Inhibition by dexamethasone of intracellular binding of phorbol esters to mouse skin

Thomas J. Slaga, John D. Scribner, Jannas M. Rice, Sarojini B. Das, Sara Thompson

Research output: Contribution to journalArticlepeer-review

23 Scopus citations


The binding of phorbol esters to mouse epidermal subcellular fractions and the effect of tumor promoters on the protein complement of cytosol were investigated. When applied to mouse skin,14C-labeled 12-0-tetradecanoylphorbol-13 acetate (TPA) and3H-labeled 12-O-hexadecanoylphorbol-13 acetate (HPA) remained associated, after extensive dialysis, with epidermal chromatin, cytosol, microsomes, and mitochrondria. The specific activity of TPA and HPA binding to the subcellular fractions reached a peak by 1 hour after treatment. The powerful tumor promoter TPA had a greater affinity for the subcellular fractions than did the weaker promoter HPA. Simultaneous application of the anti promoting agent dexamethasone inhibited the binding to the cytosol and chromatin fractions from 1 to 24 hours after treatment but did not affect the other fractions. Label continued to be associated with cytosol protein after removal of unbound radioactivity by dialysis, gel filtration, and ultrafiltration. Polyacrylamide gel electrophoresis of the promoter-bound cytosol protein showed that most radioactivity was associated with the protein fraction previously reported to be a receptor for 3-methylcholanthrene. TPA and HPA binding to the cytosol receptor protein was inhibited between 3 and 12 hours after dexamethasone treatment. In vitro competition by a promoter or a non promoter for binding of radioactive TPA to the cytosol receptor protein correlated with promoting activity. However, dexamethasone did not compete in vitro for TPA binding to the cytosol receptor protein. When the protein complement of mouse epidermal cytosol was analyzed by electrophoresis on two different polyacrylamide gels, dexamethasone inhibited a slowly migrating fraction which was most enhanced between 12 and 24 hours after treatment. The findings suggested that both the chromatin and cytosol fractions were involved in the early action of skin tumor promoters.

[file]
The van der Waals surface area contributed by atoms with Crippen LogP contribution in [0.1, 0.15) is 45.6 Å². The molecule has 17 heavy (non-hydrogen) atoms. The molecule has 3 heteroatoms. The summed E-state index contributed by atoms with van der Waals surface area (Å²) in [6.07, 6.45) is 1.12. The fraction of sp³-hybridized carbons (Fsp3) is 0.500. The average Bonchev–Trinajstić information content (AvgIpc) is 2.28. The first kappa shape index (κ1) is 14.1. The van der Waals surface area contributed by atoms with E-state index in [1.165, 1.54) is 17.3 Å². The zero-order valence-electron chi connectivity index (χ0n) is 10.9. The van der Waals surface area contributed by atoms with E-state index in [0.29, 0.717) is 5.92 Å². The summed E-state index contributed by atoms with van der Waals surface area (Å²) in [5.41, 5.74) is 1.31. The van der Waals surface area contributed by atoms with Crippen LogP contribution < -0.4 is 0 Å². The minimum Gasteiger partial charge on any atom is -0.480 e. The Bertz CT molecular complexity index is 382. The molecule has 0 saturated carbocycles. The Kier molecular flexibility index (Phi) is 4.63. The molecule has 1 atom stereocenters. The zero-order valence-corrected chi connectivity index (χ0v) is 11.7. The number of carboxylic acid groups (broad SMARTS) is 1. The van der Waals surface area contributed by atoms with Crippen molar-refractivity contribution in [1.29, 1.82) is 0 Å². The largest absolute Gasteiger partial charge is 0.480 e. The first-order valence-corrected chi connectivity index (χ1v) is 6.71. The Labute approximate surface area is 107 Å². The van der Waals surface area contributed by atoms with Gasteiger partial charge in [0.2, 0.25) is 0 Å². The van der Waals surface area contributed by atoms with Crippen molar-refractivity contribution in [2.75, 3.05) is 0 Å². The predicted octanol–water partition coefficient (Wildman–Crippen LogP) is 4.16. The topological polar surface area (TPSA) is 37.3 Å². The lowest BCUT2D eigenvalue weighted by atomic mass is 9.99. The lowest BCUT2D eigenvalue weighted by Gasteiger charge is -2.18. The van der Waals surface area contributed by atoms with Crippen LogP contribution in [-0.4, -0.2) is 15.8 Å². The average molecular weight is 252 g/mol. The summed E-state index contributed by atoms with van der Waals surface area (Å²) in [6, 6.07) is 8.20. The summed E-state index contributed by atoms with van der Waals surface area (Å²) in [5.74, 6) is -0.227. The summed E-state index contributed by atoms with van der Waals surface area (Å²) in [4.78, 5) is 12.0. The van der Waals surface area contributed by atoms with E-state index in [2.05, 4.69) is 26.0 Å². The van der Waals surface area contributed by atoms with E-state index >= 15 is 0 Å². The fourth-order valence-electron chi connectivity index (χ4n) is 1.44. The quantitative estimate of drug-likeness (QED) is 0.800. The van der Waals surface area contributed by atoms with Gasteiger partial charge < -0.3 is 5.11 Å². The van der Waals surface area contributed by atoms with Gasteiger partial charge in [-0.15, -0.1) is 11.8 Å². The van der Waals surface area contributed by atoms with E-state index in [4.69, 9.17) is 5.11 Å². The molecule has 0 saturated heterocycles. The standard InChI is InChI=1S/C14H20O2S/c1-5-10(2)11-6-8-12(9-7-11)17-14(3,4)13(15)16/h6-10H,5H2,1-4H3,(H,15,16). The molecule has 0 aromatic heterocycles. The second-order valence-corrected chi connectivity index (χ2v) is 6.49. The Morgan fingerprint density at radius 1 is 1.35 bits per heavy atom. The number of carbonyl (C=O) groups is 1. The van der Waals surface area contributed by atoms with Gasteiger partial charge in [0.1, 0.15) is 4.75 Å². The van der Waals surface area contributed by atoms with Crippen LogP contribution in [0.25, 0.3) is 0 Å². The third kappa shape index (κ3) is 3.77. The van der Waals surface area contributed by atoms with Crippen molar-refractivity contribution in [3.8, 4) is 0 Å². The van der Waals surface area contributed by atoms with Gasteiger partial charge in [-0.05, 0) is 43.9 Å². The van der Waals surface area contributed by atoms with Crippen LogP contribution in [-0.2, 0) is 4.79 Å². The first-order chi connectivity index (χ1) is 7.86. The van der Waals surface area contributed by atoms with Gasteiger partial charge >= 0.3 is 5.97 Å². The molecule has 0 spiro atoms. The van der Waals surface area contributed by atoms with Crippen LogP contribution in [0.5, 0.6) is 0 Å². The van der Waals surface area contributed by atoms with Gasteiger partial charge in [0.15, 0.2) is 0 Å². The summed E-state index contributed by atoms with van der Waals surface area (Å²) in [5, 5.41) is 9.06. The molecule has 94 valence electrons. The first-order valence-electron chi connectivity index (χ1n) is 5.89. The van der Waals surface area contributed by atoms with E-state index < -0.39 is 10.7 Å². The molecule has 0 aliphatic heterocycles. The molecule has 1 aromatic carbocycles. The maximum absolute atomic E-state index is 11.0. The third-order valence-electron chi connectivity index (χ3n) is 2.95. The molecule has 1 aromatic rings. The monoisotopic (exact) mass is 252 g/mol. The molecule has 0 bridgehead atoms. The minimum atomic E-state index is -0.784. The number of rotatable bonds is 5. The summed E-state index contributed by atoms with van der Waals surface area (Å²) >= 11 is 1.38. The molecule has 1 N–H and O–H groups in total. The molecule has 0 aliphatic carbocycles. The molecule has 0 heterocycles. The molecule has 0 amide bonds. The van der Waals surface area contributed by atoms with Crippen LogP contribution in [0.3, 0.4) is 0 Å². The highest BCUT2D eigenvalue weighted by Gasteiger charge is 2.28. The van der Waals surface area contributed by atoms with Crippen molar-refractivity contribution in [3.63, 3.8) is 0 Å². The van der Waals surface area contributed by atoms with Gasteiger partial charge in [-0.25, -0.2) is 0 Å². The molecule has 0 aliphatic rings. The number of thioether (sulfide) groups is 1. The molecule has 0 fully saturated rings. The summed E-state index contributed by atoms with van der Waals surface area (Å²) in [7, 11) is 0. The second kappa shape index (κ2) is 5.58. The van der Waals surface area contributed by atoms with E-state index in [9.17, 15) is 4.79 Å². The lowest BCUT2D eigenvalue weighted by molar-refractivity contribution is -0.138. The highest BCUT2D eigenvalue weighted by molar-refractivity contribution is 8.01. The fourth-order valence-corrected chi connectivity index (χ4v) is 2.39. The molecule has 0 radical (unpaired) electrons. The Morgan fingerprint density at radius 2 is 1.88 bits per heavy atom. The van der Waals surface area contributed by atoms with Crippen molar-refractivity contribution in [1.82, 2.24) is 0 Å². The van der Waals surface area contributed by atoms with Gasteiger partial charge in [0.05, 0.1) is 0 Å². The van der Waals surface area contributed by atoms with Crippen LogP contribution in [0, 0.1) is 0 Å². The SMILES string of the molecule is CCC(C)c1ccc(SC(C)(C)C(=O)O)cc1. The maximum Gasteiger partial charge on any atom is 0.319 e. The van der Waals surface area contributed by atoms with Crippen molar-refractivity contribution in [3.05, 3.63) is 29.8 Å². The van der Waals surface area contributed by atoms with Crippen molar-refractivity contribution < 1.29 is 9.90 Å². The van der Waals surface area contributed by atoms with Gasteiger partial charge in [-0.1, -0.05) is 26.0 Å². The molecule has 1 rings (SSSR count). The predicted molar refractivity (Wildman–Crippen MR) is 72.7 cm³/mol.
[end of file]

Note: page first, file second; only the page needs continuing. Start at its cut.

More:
Original languageEnglish (US)
Pages (from-to)1611-1618
Number of pages8
JournalJournal of the National Cancer Institute
Issue number5
StatePublished - May 1974
Externally publishedYes

ASJC Scopus subject areas

  • Oncology
  • Cancer Research


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